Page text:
The greatest enemies of a laptop are:

These two are often related: excessive dust inside the laptop prevents the machine from being cooled sufficiently.  No matter how clean you keep the environment and how much you try to avoid dust penetrating your laptop, inevitably some dust will get to the delicate interior parts of your machine.  It is therefore important that your laptop is opened at least once a year to remove dust.  But it is not recommended that you attempt to do this yourself – leave the internal cleaning of your machine to a professional.

Removing dust from the inside of your laptop is about the sum total of servicing that is required.  Of course, if some parts break down they need to be fixed or replaced.  If the machine must be opened for repair work, ask the technician to remove accumulated dust at the same time – this will save you from having to do this later.

As part of preventative maintenance to ensure your laptop’s good health, you must:

  • protect it against excessive temperatures
  • keep it as dust free as possible
  • replace faulty or broken parts, such as a cracked casing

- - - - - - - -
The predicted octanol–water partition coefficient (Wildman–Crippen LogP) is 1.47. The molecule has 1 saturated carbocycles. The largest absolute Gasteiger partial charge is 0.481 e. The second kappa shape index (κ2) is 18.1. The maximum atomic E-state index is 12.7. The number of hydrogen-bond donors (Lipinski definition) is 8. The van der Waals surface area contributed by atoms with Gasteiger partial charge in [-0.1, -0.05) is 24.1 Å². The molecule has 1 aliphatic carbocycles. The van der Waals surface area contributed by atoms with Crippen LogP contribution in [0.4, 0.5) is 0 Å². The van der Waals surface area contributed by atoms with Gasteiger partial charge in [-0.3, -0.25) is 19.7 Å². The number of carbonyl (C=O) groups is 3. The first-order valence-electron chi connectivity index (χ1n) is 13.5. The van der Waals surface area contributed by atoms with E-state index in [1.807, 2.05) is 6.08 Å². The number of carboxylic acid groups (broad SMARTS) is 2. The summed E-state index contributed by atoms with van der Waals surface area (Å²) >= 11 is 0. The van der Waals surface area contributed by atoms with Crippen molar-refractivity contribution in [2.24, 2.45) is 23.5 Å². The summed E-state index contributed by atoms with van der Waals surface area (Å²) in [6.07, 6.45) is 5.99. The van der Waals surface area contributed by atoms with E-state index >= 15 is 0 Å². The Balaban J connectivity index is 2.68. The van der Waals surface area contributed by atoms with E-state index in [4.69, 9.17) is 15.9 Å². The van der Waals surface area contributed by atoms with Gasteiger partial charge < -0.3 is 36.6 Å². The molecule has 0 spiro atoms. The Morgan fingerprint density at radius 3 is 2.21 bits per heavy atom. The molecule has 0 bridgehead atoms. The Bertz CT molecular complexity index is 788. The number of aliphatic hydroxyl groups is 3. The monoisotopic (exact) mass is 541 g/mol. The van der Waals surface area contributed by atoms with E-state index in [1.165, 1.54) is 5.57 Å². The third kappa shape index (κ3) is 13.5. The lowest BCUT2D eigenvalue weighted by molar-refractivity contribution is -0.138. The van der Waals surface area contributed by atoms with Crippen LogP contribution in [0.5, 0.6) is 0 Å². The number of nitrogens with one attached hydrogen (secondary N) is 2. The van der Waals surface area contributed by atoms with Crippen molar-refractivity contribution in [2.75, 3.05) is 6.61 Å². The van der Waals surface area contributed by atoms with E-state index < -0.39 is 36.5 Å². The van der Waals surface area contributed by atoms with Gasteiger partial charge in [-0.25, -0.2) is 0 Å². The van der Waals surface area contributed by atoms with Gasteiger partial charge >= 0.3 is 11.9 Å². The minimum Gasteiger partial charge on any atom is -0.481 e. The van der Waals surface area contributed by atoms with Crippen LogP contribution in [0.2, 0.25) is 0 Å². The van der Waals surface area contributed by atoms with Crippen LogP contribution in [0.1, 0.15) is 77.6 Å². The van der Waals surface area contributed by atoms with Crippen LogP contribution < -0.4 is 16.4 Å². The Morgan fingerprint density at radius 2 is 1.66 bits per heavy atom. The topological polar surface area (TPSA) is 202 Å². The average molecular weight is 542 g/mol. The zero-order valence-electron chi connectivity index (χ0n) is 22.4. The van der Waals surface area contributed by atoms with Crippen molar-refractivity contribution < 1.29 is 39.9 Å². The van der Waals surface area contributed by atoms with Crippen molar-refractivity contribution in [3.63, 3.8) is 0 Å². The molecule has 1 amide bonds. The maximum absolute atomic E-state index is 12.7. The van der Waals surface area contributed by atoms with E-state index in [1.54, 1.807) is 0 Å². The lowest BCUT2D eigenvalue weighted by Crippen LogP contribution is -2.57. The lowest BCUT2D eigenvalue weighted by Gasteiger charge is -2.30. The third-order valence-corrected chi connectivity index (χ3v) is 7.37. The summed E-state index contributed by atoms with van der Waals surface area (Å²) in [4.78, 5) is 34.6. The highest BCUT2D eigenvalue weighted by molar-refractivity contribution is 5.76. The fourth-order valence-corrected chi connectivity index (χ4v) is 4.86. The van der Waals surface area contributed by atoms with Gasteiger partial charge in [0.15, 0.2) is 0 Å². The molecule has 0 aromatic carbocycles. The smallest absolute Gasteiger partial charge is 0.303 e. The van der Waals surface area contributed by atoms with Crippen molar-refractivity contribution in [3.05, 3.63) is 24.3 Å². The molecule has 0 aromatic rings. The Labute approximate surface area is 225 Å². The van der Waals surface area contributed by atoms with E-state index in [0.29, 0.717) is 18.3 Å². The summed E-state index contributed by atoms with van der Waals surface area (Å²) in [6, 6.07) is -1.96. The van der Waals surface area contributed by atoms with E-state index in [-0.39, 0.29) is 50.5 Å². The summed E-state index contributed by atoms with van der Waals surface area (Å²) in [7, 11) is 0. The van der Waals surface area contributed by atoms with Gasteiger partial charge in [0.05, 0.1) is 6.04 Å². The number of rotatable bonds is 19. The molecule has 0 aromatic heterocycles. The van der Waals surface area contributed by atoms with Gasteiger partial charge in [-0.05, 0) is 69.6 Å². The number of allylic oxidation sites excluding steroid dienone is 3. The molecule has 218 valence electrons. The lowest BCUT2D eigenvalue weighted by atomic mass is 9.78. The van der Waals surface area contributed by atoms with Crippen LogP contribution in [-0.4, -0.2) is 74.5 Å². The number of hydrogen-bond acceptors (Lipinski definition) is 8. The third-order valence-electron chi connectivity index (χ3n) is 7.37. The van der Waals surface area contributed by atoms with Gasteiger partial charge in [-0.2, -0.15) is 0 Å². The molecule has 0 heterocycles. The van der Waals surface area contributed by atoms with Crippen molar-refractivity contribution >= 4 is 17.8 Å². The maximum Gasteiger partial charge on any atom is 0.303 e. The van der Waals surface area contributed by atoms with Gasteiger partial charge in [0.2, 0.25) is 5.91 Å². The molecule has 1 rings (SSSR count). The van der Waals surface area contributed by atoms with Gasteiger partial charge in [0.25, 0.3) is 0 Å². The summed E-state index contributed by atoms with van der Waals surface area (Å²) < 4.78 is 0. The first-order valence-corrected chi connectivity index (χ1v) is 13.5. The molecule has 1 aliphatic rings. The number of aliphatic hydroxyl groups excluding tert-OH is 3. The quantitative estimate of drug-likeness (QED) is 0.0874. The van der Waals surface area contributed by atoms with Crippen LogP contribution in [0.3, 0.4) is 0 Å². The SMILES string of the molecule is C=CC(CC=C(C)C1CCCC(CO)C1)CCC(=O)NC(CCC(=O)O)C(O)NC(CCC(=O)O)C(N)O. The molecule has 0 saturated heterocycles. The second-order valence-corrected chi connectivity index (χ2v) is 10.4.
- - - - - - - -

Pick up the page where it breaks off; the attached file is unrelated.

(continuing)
• ensure the rubber feet underneath the laptop is intact – they fall off easily.

It is amazing how little maintenance a laptop requires.

Click here to find answers to more laptop related questions.

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Should I learn to fix my laptop myself?

Wednesday, April 29th, 2009 | laptops, Maintenance | Comments Off

The high cost of maintenance may lead you to think about fixing your laptop yourself when something goes wrong with the hardware.  Perhaps you are a do-it-yourself (DIY) person and are itching to get under the bonnet of your machine.

Remember that laptops use complicated technology, calling for specialist knowledge to maintain.   Furthermore, very small parts are packed into tight areas – these parts are easy to break or misplace.  Expert skill is required to work on such equipment.

Only some people have the aptitude to fix technical things.  You may have this talent and could learn how to fix your own laptop in the future.  In the interim, let the experts work on it while you concentrate on getting to know how to use your laptop as a teacher’s companion.

Aesop’s fable of The Widow and the Sheep  may give you some food for thought.

A poor widow had one solitary sheep.  At shearing time, wishing to take his fleece and to avoid expense, she sheared him herself, but used the shears so unskillfully that with the fleece she sheared the flesh. 

The sheep, writhing with pain, said: “Why do you hurt me so, Mistress? What weight can my blood add to the wool? If you want my flesh, there is the butcher, who will kill me in an instant; but if you want my fleece and wool, there is the shearer, who will shear and not hurt me.”